Restaurant worker turnover and recruiting difficulties remain high in the first quarter of 2016, and the long-insulated casual-dining and fine-dining segments are beginning to see the strains, according to the People Report Workforce Index, which measures expected market pressures on restaurant employment.

Photo: People Report Workforce Index

The first-quarter overall index rose to 76.4, from 71.4 in the fourth quarter, marking the seventh consecutive three-month period in which the reading was higher than 70. Turnover expectations continued to increase, and recruiting difficulty remained high, posting a 84.4 score.

The Workforce Index is produced by Dallas-based People Report, a division of TDn2K, and is based on surveys of human resources departments and recruiters in the restaurant industry. The index has a baseline value of 50, with results over that level indicating increased pressures on five components: employment levels, recruiting difficulty, vacancies, employment expectations and turnover. Results are based on expectations for the quarter underway.

“In general, the labor market is responsive to economic activity,” said Michael Harms, executive director of operations at TDn2K. “Even though there is a lot of uncertainty surrounding the general economy, that pressure isn’t abating in the labor market.”

The Workforce Index survey found that 65 percent of restaurant companies added staff at the hourly level in the fourth quarter, an increase from 43 percent in the third quarter. In recruiting difficulty, 70 percent of respondents reported increased pressure at the hourly level, and 76 percent noted an increase at the management level.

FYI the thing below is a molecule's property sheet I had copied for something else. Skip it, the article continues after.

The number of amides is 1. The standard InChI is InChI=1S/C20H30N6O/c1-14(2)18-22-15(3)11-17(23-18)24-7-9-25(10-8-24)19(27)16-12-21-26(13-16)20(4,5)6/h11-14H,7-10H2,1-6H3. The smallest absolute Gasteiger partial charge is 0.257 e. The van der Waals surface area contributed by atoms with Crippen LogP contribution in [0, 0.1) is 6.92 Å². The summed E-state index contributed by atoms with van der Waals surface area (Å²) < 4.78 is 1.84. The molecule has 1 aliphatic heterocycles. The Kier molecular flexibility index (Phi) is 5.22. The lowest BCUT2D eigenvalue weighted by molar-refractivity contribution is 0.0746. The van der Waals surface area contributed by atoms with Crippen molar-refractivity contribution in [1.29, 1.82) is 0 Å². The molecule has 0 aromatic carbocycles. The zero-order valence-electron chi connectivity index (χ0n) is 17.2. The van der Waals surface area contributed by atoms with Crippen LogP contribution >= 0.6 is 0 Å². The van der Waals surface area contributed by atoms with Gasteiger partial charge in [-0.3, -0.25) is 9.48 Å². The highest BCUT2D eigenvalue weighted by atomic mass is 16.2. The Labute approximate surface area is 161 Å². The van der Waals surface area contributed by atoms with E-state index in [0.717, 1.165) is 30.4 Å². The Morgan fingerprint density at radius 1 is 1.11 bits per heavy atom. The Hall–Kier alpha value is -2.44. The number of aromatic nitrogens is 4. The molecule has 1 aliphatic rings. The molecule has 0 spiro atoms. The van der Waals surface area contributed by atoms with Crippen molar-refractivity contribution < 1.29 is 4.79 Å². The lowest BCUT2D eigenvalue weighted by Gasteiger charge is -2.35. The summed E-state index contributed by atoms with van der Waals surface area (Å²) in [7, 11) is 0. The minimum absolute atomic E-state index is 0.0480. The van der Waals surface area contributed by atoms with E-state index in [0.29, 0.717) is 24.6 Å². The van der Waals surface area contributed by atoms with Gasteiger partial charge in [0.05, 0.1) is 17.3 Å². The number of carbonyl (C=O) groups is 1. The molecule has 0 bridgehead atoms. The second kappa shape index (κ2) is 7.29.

“You are seeing a lot more ‘Help Wanted’ signs,” Harms said. “And it’s been a while since you’ve seen so many out there, but they are becoming more and more common.”

Vacancies continued to be high in the first-quarter report, Harms said. “Quick service in particular had a value over 90 for vacancies,” he noted. “When we see values over 90, it’s very rare, and obviously a huge pressure.”

Recruiting difficulty also remains at lofty levels, he said. “Every company seems to be having trouble recruiting, both at the hourly and the management level,” Harms said. “Those tend to be more acute at the quick-service and fast-casual levels, where the workforce tends to be a little more transient.”

Compared to two years ago, companies are reporting turnover rates of about 20 percentage points higher at the hourly level and seven percentage points higher at the management level, Harms said. “It doesn’t seem to be going away anytime soon,” he added. “It can be expected to continue until there is a marked change in the economy.”

The unemployment rate slipped to 4.9 percent in January, with the economy adding 151,000 non-farm jobs in the first month of the year, according to a U.S. Bureau of Labor Statistics report on Feb. 5. The jobless rate has fallen steadily from 10 percent in 2009.

The People Report’s overall Workforce Index rankings by industry category for the first-quarter report were mixed when compared with the fourth quarter:

• Quick service fell to 73.2, from 76.6.
• Limited service/fast casual/family dining rose to 71.9, from 70.5.
• Casual dining increased to 79.4, from 66.3.
• Fine dining/high volume rose to 79.8, from 70.7.

“We’re now seeing table-service restaurants — the casual-dining chains, the fine dining — starting to see some of these staffing pressures as well,” Harms said. “They may have been insulated a little bit, and it may have been a little slow to affect them. Some of those jobs are a little more permanent for the worker. But it has trickled into that part of the industry as well, and they are having trouble staffing, seeing increased vacancies and turnover issues.”

Harms said the People Report survey companies don’t see the pressures going away anytime soon, “barring some sort of economic calamity.”

Contact Ron Ruggless at ronald.ruggless@penton.com.
Follow him on Twitter: @RonRuggless